Posted by:
Susan Johnston

Susan Johnston

July 1, 2015


Nix Negativity

That friend who just can’t stop complaining. That co-worker who always has to one-up you with her breakup stories or that traumatic encounter at the bank. That client who takes out her perpetual bad mood on you. None of these people are contributing to your sanity or self-esteem. Though it’s not always possible to cut these people out of your life, there are a few things you can do to negate their negativity. Here’s how.

Minimize your interaction. Life’s too short to spend it surrounded by grumpy people. If you find that dinners with a certain friend lead to diatribes about her bitchy boss, her loudmouthed neighbor, or her cheating ex-boyfriend, then it may be time to stop accepting (and extending) dinner invitations. Put on headphones or shut the door to discourage that co-worker from stopping by to share her latest dating drama. Send an e-mail to your client so you won’t have to deal with her Cruella De Vil act on the phone (or better yet, ask to be assigned to a different account). That will keep you at a safe distance, and they’ll eventually get the hint.

Redirect the conversation. By now you’ve probably figured out what topics bring out the worst in your clients, co-workers, or friends. Stick to lighter subjects so you won’t set them off. Instead of making a humorous comment about your delayed flight or your wardrobe disaster (which will only encourage them to share their own frustrations), offer a compliment or share some good news. There are people who just like to be contrary (like when you rave about a new sushi place, they’ll complain of food poisoning). You can acknowledge their frustration with a sympathetic “It sounds terrible” or “That must have been hard,” but whatever you do, do not join in the bitch session. It will only leave you feeling miserable, too. Politely excuse yourself when you can.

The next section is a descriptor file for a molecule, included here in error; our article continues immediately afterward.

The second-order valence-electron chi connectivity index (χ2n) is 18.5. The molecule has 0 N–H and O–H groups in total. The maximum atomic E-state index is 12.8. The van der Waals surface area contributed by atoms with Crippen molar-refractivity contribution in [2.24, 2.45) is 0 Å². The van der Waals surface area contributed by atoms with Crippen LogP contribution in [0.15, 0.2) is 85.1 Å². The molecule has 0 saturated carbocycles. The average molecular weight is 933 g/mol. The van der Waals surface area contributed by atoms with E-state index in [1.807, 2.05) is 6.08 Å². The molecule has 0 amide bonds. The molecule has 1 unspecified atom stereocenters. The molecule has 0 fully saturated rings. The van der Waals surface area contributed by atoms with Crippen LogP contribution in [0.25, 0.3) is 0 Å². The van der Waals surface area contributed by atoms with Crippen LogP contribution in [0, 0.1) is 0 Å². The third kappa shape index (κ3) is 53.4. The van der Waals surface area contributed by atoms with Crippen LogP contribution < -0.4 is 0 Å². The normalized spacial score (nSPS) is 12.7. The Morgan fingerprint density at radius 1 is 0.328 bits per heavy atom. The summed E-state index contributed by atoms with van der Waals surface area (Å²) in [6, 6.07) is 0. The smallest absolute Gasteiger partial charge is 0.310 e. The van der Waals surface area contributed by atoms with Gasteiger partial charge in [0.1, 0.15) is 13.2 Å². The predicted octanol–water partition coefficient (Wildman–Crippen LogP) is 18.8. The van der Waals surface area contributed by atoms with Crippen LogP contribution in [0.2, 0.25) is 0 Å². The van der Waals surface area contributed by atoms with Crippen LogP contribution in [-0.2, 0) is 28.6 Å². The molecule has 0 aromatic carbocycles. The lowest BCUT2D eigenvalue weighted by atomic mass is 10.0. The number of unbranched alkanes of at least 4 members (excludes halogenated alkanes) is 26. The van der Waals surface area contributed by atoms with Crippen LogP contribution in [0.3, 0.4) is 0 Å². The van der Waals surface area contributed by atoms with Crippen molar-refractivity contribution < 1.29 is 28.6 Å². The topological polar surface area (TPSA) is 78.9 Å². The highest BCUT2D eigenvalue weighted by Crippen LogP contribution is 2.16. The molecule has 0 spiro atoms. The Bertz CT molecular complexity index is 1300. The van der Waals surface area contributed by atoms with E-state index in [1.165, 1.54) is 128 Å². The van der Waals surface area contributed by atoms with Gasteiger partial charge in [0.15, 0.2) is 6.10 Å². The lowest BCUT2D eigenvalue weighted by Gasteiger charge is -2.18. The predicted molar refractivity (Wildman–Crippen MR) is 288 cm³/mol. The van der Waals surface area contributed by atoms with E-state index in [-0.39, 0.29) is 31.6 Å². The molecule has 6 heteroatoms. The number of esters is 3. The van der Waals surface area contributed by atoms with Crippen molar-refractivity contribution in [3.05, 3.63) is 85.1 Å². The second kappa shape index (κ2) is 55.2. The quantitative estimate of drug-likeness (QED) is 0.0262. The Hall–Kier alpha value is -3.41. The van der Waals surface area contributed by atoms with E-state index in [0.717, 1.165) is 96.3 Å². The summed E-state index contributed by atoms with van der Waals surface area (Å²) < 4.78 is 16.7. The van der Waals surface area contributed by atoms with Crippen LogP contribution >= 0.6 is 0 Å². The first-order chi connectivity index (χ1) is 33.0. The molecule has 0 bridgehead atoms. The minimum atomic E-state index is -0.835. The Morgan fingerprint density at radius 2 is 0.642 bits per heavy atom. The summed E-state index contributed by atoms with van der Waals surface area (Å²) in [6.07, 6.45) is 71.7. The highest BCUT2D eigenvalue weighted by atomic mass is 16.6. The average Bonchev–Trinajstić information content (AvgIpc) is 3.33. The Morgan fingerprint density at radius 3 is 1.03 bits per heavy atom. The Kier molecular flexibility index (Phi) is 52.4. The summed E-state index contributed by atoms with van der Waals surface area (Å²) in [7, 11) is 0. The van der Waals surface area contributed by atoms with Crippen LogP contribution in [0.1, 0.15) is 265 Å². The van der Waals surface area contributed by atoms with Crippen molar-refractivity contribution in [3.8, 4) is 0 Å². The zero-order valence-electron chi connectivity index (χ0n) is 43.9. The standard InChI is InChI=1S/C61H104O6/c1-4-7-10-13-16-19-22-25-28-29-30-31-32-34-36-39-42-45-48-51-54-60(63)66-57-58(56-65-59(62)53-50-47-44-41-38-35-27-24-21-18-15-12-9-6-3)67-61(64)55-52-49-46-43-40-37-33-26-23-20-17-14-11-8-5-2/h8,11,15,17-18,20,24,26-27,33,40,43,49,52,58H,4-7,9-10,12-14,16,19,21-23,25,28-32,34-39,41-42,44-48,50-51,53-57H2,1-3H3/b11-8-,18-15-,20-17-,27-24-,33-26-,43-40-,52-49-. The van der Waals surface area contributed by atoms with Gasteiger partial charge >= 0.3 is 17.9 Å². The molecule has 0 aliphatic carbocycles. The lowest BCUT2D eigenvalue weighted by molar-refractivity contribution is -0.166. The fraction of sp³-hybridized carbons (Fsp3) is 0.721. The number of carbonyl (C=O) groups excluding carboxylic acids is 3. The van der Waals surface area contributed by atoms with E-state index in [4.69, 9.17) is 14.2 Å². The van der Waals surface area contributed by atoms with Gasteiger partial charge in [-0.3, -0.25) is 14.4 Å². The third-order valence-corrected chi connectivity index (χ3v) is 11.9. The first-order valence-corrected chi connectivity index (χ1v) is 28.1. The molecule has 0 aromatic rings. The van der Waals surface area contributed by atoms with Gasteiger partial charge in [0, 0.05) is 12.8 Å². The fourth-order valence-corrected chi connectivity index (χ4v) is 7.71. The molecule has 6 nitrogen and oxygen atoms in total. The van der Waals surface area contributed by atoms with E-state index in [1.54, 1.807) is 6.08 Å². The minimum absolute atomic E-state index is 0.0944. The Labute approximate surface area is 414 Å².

Pick upbeat people whenever possible. You can’t always choose whom you work with, but spending time with positive people during your off hours can help you deflect a Debbie Downer. Soak up their optimistic outlook and see how they deal with pessimistic people. You can keep that positive energy flowing by posting favorite photos or inspirational quotes in your cube or playing music you love. The next time that client calls to vent or your co-worker starts to complain, focus on those inspirational words or pull out that photo of your favorite place. Stay upbeat and you’ll set a positive example for those around you. Who knows? Maybe they’ll want to join in, too.